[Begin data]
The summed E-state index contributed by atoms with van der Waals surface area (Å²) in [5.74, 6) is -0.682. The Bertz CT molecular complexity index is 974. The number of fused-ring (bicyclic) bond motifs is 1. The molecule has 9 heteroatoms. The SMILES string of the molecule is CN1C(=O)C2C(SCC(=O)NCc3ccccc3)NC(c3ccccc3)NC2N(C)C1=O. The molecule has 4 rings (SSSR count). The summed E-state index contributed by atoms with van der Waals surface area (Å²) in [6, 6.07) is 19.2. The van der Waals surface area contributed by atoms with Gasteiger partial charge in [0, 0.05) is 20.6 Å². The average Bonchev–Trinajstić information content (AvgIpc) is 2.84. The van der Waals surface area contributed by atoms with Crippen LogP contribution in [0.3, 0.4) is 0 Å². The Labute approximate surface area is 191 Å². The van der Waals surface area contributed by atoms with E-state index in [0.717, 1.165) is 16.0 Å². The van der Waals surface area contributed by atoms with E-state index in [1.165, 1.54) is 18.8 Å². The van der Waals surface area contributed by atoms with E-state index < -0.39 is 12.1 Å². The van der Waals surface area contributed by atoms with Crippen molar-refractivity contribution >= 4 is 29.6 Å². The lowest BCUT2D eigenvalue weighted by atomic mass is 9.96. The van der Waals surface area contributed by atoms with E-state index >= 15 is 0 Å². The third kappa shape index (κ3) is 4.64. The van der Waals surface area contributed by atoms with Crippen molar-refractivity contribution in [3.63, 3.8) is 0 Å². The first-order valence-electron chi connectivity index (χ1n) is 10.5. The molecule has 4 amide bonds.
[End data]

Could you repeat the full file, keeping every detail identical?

The summed E-state index contributed by atoms with van der Waals surface area (Å²) in [5.74, 6) is -0.682. The Bertz CT molecular complexity index is 974. The number of fused-ring (bicyclic) bond motifs is 1. The molecule has 9 heteroatoms. The SMILES string of the molecule is CN1C(=O)C2C(SCC(=O)NCc3ccccc3)NC(c3ccccc3)NC2N(C)C1=O. The molecule has 4 rings (SSSR count). The summed E-state index contributed by atoms with van der Waals surface area (Å²) in [6, 6.07) is 19.2. The van der Waals surface area contributed by atoms with Gasteiger partial charge in [0, 0.05) is 20.6 Å². The average Bonchev–Trinajstić information content (AvgIpc) is 2.84. The van der Waals surface area contributed by atoms with Crippen LogP contribution in [0.3, 0.4) is 0 Å². The Labute approximate surface area is 191 Å². The van der Waals surface area contributed by atoms with E-state index in [0.717, 1.165) is 16.0 Å². The van der Waals surface area contributed by atoms with E-state index in [1.165, 1.54) is 18.8 Å². The van der Waals surface area contributed by atoms with E-state index < -0.39 is 12.1 Å². The van der Waals surface area contributed by atoms with Crippen molar-refractivity contribution >= 4 is 29.6 Å². The lowest BCUT2D eigenvalue weighted by atomic mass is 9.96. The van der Waals surface area contributed by atoms with E-state index >= 15 is 0 Å². The third kappa shape index (κ3) is 4.64. The van der Waals surface area contributed by atoms with Crippen molar-refractivity contribution in [3.63, 3.8) is 0 Å². The first-order valence-electron chi connectivity index (χ1n) is 10.5. The molecule has 4 amide bonds.